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extend to all* and that none are excluded from the benefit of them but such as willingly exclude themselves, we must be very torpid indeed if we rest satisfied with vague and imperfect information concerning their nature and extent.
It is remarked by a very learned and a very wise man, "that the ge"neral design of Scripture is to give "us an account of the world, in this "one single view, as God's world: "and that by this, Scripture is essen"tially distinguished from all other "books *." In reading the Scripture history, we shall find much advantage from attending to this remark; as it confines our observations and our criticisms to the general tenor of the record, and cuts off all occasion of contention concerning points
* See Butler's Analogy, p. 377.
that are of little consequence to the main design.
In other histories we expect to be presented with a view of the remarkable events that have been brought about by means of human agency; and in order to give us any dependence on the veracity of the historian, it is necessary that the events described be natural; that is to say, conformable to general experience, and such as can be accounted for on general principles. From the view given of the general design of Scripture, we are taught to expect to find something beyond the limits of usual experience; and therefore the credibility of the Scripture historians must rest on other grounds. The books of the Old Testament were written by persons of very different stations and situations, and in different ages, and yet they .as perfectly
unite in carrying on the main design of Scripture history, as if they had written in conformity to a preconcerted plan.
Instead of presenting . us with a course of events evolving the general laws of Providence, the Bible gives us an historical view of those particular instances, in which God in his infinite wisdom saw .fit to deviate from these general laws, by what to* our shallow apprehension appears to be more special acts of power. And though we should find (or imagine we find) reason to believe that the human agents appointed by God to hand down to latest ages the history of his providence, had in other respects been liable to all the errors and prejudices of their contemporaries, and that therefore the Bible history partakes, as far as relates to facts merely historical, of the imperfection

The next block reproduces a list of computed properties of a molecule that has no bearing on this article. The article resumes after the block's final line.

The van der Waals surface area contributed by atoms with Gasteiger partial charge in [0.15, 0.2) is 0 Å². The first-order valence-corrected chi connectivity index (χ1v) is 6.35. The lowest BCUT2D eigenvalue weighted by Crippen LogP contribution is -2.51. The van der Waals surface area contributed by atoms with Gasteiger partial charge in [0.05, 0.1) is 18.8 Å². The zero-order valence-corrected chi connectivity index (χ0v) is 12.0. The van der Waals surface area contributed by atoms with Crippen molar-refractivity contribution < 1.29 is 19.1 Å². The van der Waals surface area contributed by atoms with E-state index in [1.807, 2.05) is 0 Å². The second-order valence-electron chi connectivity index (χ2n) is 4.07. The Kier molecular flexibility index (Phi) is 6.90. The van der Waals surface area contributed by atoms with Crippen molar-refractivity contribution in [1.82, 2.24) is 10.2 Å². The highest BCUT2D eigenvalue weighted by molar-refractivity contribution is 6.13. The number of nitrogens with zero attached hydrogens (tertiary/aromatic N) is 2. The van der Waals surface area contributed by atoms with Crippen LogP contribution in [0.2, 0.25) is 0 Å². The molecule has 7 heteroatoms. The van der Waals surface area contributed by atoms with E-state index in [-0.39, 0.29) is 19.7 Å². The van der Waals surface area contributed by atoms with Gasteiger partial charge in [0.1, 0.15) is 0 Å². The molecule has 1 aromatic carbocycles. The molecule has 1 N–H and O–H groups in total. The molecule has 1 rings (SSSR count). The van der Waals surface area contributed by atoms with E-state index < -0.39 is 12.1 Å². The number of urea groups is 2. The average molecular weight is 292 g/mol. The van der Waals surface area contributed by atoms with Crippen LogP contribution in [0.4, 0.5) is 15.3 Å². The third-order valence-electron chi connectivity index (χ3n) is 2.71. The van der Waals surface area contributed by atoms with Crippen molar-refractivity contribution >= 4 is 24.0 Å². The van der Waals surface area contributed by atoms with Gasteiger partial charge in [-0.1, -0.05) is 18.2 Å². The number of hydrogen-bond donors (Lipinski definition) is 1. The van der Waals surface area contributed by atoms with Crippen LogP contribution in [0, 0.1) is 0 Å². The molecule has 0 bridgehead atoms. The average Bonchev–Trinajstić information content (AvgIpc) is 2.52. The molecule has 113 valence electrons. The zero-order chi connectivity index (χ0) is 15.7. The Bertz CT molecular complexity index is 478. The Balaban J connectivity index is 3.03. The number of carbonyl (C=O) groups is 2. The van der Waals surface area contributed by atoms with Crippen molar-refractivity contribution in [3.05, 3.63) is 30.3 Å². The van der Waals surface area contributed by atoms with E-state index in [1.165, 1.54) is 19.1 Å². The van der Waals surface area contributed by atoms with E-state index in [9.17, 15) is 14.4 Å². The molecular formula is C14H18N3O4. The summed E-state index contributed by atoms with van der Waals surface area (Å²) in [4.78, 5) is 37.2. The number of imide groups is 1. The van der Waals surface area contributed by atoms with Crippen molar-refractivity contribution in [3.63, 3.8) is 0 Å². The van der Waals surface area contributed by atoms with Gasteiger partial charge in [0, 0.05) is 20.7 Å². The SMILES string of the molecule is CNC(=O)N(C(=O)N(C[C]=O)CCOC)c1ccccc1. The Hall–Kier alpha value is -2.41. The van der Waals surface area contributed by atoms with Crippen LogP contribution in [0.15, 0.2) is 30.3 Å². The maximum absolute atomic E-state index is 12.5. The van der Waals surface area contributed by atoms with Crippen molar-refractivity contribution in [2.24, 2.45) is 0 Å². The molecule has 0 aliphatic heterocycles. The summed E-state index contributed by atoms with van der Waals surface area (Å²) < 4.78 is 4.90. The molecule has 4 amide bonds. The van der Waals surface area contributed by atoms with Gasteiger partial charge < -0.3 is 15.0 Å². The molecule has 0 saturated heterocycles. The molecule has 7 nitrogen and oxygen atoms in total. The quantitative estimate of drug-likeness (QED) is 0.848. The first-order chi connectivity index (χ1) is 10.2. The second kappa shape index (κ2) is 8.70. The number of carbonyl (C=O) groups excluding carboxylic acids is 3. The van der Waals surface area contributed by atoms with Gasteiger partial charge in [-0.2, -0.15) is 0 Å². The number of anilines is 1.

which attaches to all other histories, we should not be in the least disturbed, since these imperfections do not impugn the integrity of the writers, nor in anywise defeat the purpose for which we believe their writings to have been intended.
The history of the Jews, from their taking possession of the promised land to the reign of David, though it is only, in other respects, such a mere outline of events as might be expected from the rude historians of a rude age, is nevertheless, with regard to the fulfilment of all that was foretold by Moses and by Joshua, so explicit, as to leave no doubt upon the reader's mind.
By the prophet Samuel, God renewed the offers of mercy, and reminded his people of the punishments that followed disobedience; but until David was established on the throne,
to to which he was appointed while a shepherd-boy, we find no renewal of the promise which referred to the future and universal blessing.
Of this universal blessing, David was inspired to speak in still plainer terms than had been employed by Moses; but we are not to imagine that either David or Moses had any accurate conception concerning the nature of the event which they foretold. The Divine Being in revealing himself to David did not make the same display of his power or his glory as he had done to Moses. This was now unnecessary, and God does nothing in vain; David had from his infancy been instructed in the law. He heard from his fathers "what had "been done in their days, and in the "old times before them," and from their experience and his own, knew to a certainty that all the promises and